Product Design

Many people hear a phrase such as "product design" and wonder what it actually means. Actually, product design affects each of us every day as we pick up the telephone, sit at our desks, or use any number of freshly emerging technologies: the twenty first century is a hotbed of new product design in both tangible and intangible ways because of the inclusion of new software products. Imagine the business world without Google or!

In both marketing and product design, industry eggheads admire Apple as an example of strong new products paired with inimitable branding. Somehow, products made to resemble Apple's originals never quite blend in, and Apple's products occupy their own place in the business world. However, an equally important aspect of product design is functionality, as exemplified in the rise of ergonomics. Imagine the person who first decided to attach a piece to the telephone handset so that it could comfortably sit on the shoulders of office workers all over the world. Suddenly, a billion backaches and neck pains were alleviated! The same can be said of the gel-filled or padded wrist rests to counter the potential for carpal tunnel syndrome in those who spend their days typing.

So, what exactly is product design? Well, in essence, it is the process from beginning to end of thinking up, drawing out, and prototyping a new product. Usually, the product is seen as the solution to a problem or an appealing alternative to an existing product. (Creating knockoffs of existing products is less demanding and therefore less illustrious.) If you have a mental picture of a roomful of people in smart business suits drawing ideas on a whiteboard, this is sometimes the case. If you have a mental picture of a bunch of twentysomethings in jeans and t-shirts with dogs under their desks using Photoshop to draw ideas, this is more often the case as time passes!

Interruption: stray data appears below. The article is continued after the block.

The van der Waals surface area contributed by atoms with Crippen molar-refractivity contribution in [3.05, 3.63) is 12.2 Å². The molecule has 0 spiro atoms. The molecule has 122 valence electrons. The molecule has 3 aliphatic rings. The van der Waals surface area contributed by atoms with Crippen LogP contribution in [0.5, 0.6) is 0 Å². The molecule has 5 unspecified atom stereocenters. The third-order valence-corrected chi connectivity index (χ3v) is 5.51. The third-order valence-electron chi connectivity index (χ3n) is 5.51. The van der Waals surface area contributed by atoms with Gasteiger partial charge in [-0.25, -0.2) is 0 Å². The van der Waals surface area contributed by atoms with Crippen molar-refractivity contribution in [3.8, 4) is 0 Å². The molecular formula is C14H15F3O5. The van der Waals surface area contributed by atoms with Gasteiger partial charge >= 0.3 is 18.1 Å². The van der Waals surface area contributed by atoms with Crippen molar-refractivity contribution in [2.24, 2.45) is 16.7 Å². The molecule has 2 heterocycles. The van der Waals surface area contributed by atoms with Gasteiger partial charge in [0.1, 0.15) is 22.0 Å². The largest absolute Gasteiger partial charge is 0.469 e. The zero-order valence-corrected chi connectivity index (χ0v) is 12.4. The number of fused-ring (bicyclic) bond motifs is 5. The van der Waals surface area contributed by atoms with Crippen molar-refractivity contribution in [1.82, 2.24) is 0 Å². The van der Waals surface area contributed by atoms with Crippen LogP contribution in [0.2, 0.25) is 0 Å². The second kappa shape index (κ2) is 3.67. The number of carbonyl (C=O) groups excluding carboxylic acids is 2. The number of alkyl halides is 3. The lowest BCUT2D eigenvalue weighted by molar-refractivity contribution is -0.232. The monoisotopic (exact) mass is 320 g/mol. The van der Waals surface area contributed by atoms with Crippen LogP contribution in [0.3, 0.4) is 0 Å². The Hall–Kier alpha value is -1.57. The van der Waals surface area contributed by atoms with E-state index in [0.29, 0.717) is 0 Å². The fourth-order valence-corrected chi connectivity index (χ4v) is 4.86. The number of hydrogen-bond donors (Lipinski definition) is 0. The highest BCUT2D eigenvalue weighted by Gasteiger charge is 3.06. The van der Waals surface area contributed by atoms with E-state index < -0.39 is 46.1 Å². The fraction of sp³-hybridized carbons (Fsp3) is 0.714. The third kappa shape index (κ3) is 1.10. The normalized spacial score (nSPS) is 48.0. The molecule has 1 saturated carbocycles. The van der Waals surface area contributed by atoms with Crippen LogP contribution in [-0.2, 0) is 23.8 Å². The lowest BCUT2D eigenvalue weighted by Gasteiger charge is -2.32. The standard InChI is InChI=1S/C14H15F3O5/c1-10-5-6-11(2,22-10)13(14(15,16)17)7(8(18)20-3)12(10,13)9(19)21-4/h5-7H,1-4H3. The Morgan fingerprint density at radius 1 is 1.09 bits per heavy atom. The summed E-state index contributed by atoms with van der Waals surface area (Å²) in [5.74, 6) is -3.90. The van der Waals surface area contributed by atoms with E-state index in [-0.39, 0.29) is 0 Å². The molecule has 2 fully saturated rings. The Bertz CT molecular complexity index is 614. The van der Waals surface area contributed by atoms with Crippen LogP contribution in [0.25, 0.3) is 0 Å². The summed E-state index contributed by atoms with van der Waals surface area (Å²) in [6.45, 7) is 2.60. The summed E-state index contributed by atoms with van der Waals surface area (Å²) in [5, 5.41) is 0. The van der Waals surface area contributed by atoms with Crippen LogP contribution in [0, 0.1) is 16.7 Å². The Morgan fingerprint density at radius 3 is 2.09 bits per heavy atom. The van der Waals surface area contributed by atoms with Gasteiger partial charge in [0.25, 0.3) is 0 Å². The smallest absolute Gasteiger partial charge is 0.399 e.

Of course, these designers usually do not recognize the initial need themselves -- this is left in the hands of development or executive positions who have more of a big picture view. If you suspect that compartmentalizing these parts of the process is a bad idea, think again: most of the time, introducing a new person without preconceived notions or biases means an even broader, more creative pool of ideas. As a result, companies keep their development offices separate and make sure the creative minds are not burdened with trying to dredge up new products out of the blue.

What can you do if you see a need that is not being addressed by an existing product? Well, some people attempt to design a new product themselves, but usually unqualified people have somewhat clumsy results regardless of their best intentions. A team of experts can identify the best materials, aesthetics, and engineering for your product. For this reason, many aspiring entrepreneurs turn to product design firms for their needs. Luckily, the internet has broken down many of the economic and social barriers between everyday people and these creative minds: online product design eliminates any middle man and lets you stay in direct contact about your idea.